Landmark transfer of equity: q and a’s
- How much the typical legal fees are for a transfer of equity? I need to transfer equity and remortgage - moving over to Landmark - and have been quoted Four Hundred pounds including VAT by Landmark's appointed conveyancer, Have I been over quoted?
- When it comes to transfer of equity conveyancing involving a remortgage with Landmark should I be paying VAT on the following: (1) Land Registry fee on the transfer of equity (2) Pre - completion search fee (3) SDLT E submission on the transfer (4) Bank TT fee
- My fiance and myself have equal shares in a BTL. I am a higher rate tax payer. Ideally I would like to do a transfer of equity into her name with a view to reduce our tax on the letting income. Assuming Landmark are happy with this the legal fees are inexpensive. What are the implications when we dispose of the property? As I would no longer be on the title documents am I giving up my CGT relief.
- As things stand I have a joint Landmark mortgage with my brother and am looking into the feasibility of him assuming responsibility for the outstanding mortgage and removing myself from it, to enable me to buy a property with my fiance. The outstanding mortgage is in the region 200k, and the property value is approx 450k. Is this a transfer of equity? Is land tax due?
- What if my application doesn't meet Landmark lending criteria for a transfer of equity?
- I intend to refinance my apartment in Littleborough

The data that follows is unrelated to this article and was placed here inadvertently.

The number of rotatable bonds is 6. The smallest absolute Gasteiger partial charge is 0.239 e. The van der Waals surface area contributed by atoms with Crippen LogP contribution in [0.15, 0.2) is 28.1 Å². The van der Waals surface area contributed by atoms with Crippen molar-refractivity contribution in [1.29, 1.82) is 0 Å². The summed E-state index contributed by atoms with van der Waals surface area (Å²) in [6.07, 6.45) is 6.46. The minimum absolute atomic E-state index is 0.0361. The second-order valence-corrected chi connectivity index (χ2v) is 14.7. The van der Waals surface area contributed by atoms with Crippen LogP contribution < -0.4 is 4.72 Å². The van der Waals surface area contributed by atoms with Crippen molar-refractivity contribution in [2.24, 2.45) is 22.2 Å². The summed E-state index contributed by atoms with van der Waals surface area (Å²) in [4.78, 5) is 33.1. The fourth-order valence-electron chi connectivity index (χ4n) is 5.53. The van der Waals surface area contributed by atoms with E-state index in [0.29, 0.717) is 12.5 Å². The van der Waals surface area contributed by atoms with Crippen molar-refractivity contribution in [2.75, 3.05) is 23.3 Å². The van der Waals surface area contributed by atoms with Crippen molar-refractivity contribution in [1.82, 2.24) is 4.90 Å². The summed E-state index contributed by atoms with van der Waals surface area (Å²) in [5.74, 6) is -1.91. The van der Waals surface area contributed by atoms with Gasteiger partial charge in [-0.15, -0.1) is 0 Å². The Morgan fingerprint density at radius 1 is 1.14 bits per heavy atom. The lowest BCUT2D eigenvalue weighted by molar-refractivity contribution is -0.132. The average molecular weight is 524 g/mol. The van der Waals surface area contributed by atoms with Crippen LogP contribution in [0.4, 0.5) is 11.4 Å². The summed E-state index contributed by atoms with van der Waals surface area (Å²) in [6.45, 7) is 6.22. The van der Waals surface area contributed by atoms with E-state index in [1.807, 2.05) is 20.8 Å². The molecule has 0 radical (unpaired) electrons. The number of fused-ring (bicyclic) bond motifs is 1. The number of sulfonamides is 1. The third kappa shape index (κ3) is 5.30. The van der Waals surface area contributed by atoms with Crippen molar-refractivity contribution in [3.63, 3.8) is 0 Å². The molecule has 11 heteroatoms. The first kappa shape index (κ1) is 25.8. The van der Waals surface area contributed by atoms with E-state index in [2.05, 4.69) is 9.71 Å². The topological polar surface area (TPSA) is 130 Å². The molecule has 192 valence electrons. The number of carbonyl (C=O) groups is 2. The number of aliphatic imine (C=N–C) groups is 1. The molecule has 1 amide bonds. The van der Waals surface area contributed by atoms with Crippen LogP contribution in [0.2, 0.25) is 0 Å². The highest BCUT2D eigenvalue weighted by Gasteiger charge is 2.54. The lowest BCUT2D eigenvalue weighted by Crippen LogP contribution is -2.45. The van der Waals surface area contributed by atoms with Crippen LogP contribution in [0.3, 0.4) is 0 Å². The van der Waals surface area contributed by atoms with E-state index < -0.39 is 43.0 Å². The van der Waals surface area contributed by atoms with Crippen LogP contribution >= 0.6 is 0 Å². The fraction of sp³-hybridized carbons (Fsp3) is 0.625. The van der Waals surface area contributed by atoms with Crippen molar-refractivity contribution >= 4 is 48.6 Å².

switching from Lloyds TSB to Landmark. The home is currently in joint names but intend for it to be in my name only as and when I transfer. My wife has verbally consented to this and is happy to sign a form but neither of us want to get a second lawyer involved.
- I got divorced in 2011. For some reason I never got around to change the ownership from the current 'joint' status to my sole name. I am ready to do that and so is she. Transfer-of-equity is presumably the way forward. Landmark is happy to transfer the full equity in my name (financial checks done). Does my ex need a lawyer?
Questions that your lawyer is likely to ask regarding your Landmark Transfer of Equity
Please list all persons who occupy the property, their respective ages and relationships to you.
Where you are adding someone on to the title deeds how do you wish to hold the property? Please provide your instructions by completing and returning a“Joint Ownership Declaration” Questionnaire.
Please give the details of anyone to be extracted from the title deeds?
Who will be responsible for the costs of the Transfer of Equity?
Please give the details of anyone to be added to the title deeds?
Please give the name(s) and addresse(s) of those who jointly own the property with you?
Caveats to be read in in addition to the above Landmark transfer of equity Questions and Answers :
Tax and Legal
There may be various tax and legal implications when transferring equity for your property. You should always seek the advice of a solicitor on the Landmark conveyancing panel and accountant before transferring equity.
Transfer of Equity Conveyancing for Leasehold titles
Should the tenure of your property be leasehold, provisions in the lease may require that you have a license to do so from the landlord. If such restrictions are not strictly observed you may be in violation of your covenants under the lease. This could potentially result in the freeholder taking enforcement action against you.